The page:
Are your school staff suffering from stress?
Nicola Boyd, Operations Manager at Creditfix, explains how to identify and help stressed staff
Teaching is a stressful job at the best of times, what with monitoring the safety of their pupils and managing their behaviour, combined with increasing pressure to increase grades and performance. But when pupils aren’t behaving, workloads are building and results aren’t being achieved, stress can begin to take its toll. In an environment like a school with so many young people influenced by their mentors, and with teachers at the very centre of the spotlight, and at risk of scrutiny, stress is often buried away and held back from peers to prevent judgement.
Among stresses of the classroom and the workload of teaching, personal finances may begin to take an impact and it can affect not just the individual, but also their family. High pressured jobs can leave the strongest minds feeling stressed, but when financial strain is another thing to add to the list, the pressure can mount and health and wellbeing can suffer.
Teachers need to remain on the ball and in control, but if their mind is elsewhere, this will affect their ability to teach to their full potential
Becoming aware of the possible signs of financial stress in other people enables you to spot anyone who may be under particular strain, and signpost them to the appropriate help before the situation escalates. Struggling with money is something people often feel ashamed of and they may try and hide it from those around them. Not facing up to the problem can have huge ramifications, especially when in a position of educating children. With the safety of your pupils paramount, teachers need to remain on the ball and in control, but if their mind is elsewhere on things like poor finances, this will inevitably affect their ability to teach to their full potential.
Things to look out for include:
Reluctance to spend
Of course, when suffering with a financial burden, spending money becomes the last priority especially when what is being purchased isn’t a necessity. Avoiding staff drinks and meals regularly may be a tell-tale sign, not donating to fundraisers at school or contributing to the prizes. You may also notice a refusal or regular excuses not to attend school trips due to the lack of disposable income.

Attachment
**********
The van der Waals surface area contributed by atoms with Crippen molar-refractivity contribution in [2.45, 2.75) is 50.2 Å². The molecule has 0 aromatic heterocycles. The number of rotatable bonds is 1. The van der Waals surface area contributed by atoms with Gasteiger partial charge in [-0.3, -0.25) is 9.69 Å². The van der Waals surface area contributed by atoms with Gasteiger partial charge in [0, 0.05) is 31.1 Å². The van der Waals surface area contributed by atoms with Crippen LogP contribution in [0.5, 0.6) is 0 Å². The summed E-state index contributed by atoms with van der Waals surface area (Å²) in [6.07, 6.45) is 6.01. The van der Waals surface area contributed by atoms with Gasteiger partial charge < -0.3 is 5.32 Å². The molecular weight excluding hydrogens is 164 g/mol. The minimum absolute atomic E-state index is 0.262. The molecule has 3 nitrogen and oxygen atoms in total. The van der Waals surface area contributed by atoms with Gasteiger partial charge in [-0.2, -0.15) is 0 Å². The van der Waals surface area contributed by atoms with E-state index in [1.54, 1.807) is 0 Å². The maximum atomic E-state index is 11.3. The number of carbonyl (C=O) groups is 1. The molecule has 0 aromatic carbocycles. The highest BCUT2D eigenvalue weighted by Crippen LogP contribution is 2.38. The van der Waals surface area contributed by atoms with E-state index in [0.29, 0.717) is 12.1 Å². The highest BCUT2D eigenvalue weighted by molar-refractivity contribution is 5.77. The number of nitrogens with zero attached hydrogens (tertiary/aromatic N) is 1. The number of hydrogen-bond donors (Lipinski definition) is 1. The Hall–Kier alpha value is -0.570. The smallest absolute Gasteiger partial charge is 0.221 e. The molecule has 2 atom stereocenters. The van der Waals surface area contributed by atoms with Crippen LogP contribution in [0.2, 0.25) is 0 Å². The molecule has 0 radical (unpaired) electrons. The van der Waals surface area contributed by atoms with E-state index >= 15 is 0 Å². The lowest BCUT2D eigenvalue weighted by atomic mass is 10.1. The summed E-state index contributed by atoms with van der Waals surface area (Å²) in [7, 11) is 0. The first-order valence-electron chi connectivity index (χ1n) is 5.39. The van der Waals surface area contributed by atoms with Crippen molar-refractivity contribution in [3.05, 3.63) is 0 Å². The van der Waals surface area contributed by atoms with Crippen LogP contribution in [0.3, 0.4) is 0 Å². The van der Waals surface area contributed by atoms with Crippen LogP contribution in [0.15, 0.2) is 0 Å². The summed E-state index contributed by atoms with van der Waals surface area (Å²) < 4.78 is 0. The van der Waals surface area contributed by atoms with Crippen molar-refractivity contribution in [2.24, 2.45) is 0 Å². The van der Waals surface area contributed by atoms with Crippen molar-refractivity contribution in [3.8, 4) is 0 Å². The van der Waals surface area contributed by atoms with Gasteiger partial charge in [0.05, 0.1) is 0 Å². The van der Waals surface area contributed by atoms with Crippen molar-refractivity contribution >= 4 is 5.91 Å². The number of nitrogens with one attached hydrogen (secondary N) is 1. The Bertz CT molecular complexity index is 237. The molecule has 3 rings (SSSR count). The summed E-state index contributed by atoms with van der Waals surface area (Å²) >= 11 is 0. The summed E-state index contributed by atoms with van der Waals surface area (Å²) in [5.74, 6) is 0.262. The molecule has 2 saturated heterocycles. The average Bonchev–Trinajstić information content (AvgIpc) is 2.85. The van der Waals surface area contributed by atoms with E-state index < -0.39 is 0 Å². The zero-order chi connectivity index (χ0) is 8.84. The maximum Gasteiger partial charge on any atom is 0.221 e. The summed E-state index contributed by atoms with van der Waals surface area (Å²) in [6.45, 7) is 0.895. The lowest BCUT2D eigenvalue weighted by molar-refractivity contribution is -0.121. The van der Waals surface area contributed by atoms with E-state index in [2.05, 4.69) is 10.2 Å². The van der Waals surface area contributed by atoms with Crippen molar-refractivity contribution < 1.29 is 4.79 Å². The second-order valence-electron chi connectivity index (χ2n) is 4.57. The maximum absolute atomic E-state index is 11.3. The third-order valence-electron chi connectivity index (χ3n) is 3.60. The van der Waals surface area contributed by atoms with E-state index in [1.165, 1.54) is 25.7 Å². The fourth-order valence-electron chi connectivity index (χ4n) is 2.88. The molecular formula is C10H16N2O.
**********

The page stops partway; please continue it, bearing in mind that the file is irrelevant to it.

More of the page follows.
A change in personality
When people are particularly stressed they often exhibit personality traits outside of the norm. They may start to snap regularly or become uncharacteristically aggressive, or they may become quiet and withdrawn. Usually well-organised people may start to regularly forget things. In a school environment, a change in personality can be obvious and it will be noticed by students, but personality is key in being a good teacher, so as soon as this becomes an issue, it is worth flagging up.
With a wandering mind swamped with personal stress and problems, keeping control of students that misbehave may become difficult. Rather than dealing with a behavioural issue with a calm and collective mind, it may be all too easy for this to become the outlet or opportunity to release pent up stress and aggression, this is not only dangerous to a classroom, but also a school and to the teacher in question. Though as soon as this weakness is spotted by other pupils, this may be fuel for them to misbehave and attempt to provoke a similar reaction.
Lack of sleep
We all have sleepless nights when we are stressed, but those under financial pressure may have trouble sleeping for a prolonged period. Arriving late for work, looking tired and run down can all be indicators of a lack of sleep, and a lot of the time, a lack of sleep can be brought on by increased stress.
While any of the above are not automatically an indicator of a person suffering from financial stress, they can act as a good warning that something is wrong. If you do suspect a member of your staff is struggling with debt, then try to talk to them. It’s important for anyone in debt to face up to the situation and to seek advice from a professional.